Vitamin E is often used in skincare products to promote hydration. Vitamin E is very similar to sebum, the oily substance your skin secretes to hydrate and protect itself. This vitamin works to combat skin dryness, and its soothing effects can potentially ease skin redness and swelling. 

Nuts and seeds are valuable sources of vitamin E. Vegetable oils are high in vitamin E, and small amounts exist in foods like:

  • Leafy greens
  • Sunflower seeds
  • Almonds

Daily vitamin E requirements are very low, and it’s likely that you’ll meet them with a small portion of one of these foods. 

Vitamin K

Your body uses vitamin K in the healing process. Vitamin K promotes blood clotting and wound healing, making it especially helpful to heal the bruising following a surgical procedure and to heal fresh acne scars. 

Research regarding vitamin K’s role in overall skin health is somewhat limited, although this vitamin does show promises for recovery from trauma to the skin. 

Vitamin K occurs naturally in green leafy vegetables like kale and spinach, but you probably won’t meet your target by drinking green smoothies. Vitamin K is a fat-soluble vitamin, meaning that it needs to be ingested with a source of fat in order for your body to utilize it efficiently. 

Try dressing your salad with an olive oil-based dressing or sauteing up your spinach to promote vitamin K absorption. 

Many Vitamins Double As Antioxidants

One of the most valuable roles vitamins play in the health of your skin is their ability to serve as antioxidants. When vitamins are applied topically, they rest on the surface of the skin. 

As environmental stressors like air pollution come into contact with the surface of your skin, they’ll ultimately damage the surge of antioxidants rather than your healthy skin cells.

Free radicals are searching for electrons, and antioxidants have a wealth of electrons to give. A topically applied vitamin should make that sacrifice to allow your skin cells to be damaged by environmental pollutants. 

This is precisely why it’s so important to prioritize dietary vitamins and topical vitamins. Dietary vitamins protect your body from the inside, and vitamins you apply to your skin serve as a protective barrier.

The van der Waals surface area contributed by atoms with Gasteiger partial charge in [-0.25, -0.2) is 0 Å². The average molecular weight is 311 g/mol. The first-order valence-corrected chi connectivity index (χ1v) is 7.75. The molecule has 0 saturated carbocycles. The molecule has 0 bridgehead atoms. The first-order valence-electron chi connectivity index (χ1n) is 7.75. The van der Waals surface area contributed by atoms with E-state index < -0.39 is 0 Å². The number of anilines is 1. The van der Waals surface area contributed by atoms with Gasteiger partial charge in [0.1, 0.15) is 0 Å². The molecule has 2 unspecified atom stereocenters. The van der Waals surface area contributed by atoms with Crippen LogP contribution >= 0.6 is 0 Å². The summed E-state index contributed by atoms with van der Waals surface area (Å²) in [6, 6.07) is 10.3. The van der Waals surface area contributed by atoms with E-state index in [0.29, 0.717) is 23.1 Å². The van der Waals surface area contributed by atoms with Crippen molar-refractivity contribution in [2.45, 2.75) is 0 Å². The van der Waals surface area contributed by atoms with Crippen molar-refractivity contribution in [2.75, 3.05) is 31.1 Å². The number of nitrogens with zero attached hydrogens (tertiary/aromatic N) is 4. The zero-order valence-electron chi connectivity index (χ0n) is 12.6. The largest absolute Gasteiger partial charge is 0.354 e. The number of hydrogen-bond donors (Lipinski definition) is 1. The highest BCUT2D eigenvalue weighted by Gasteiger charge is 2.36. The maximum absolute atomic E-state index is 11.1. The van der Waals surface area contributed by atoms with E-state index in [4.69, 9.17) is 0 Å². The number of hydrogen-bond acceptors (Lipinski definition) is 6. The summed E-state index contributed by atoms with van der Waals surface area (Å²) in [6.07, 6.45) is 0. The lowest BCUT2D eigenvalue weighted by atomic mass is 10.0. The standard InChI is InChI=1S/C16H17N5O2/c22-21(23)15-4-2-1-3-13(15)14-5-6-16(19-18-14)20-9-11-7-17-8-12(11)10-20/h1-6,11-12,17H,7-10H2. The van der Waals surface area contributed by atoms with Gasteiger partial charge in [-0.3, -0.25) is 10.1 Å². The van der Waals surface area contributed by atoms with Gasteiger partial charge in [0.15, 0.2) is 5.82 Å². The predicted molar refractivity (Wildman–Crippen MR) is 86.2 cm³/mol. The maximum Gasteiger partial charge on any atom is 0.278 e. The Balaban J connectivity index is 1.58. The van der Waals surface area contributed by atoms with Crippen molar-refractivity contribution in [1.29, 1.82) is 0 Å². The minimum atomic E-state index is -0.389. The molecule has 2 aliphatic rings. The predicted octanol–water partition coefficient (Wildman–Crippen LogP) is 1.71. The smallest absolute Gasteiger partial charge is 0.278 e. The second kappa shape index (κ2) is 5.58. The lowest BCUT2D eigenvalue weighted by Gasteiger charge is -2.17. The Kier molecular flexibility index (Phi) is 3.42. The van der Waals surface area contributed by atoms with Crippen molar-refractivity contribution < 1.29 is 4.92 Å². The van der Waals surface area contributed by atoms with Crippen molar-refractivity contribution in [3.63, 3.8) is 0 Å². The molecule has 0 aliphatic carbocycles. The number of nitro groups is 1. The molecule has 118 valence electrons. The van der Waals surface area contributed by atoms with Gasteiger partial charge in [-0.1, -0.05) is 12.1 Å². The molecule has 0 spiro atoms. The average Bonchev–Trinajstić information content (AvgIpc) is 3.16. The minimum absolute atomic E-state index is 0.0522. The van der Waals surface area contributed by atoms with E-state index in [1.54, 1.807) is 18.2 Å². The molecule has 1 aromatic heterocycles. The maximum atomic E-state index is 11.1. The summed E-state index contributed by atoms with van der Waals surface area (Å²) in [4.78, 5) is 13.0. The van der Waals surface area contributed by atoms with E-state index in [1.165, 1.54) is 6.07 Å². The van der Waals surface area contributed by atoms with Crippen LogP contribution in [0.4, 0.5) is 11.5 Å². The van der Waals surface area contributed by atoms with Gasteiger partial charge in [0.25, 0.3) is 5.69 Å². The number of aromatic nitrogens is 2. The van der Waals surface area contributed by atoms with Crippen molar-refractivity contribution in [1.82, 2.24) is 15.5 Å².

Using Antioxidant Skincare

Many skincare products like moisturizers promise the benefits of antioxidants. Still, they don’t have the facts and figures regarding just how much antioxidant protection you’re getting in every bottle or jar. 

That’s why Caldera + Lab conducted a first-of-its-kind antioxidant study. We found that our antioxidant skincare serum The Good contained 3.4 million antioxidant units in a single drop. 

Our impressive antioxidant content is due to the fact that we only use botanical ingredients in our products. Everything in the bottle came from the wild or was grown organically. More plants mean more vitamins, and more vitamins mean more antioxidants. 

The Good Is Good for You

The Good provides a wealth of antioxidant protection, but it’s capable of so much more. We arranged a clinical trial of The Good where 53 participants of varying skin types used the serum for 60 days. At the end of the study, 9 out of 10 men saw a noticeable improvement in their skin’s health and appearance. You can become one of them. 



Skin Cancer From Sun Exposure: Risk Factors, Symptoms & Prevention | Cleveland Clinic

Induction of collagen synthesis by ascorbic acid. A possible mechanism | PubMed

Non-Sunscreen Photoprotection: Antioxidants Add Value to a Sunscreen | Journal of Investigative Dermatology

Vitamin E | Mayo Clinic

Wound healing effects of topical Vitamin K: A randomized controlled trial | Meta

Vitamin K - Health Professional Fact Sheet | National Institutes of Health Office of Dietary Supplements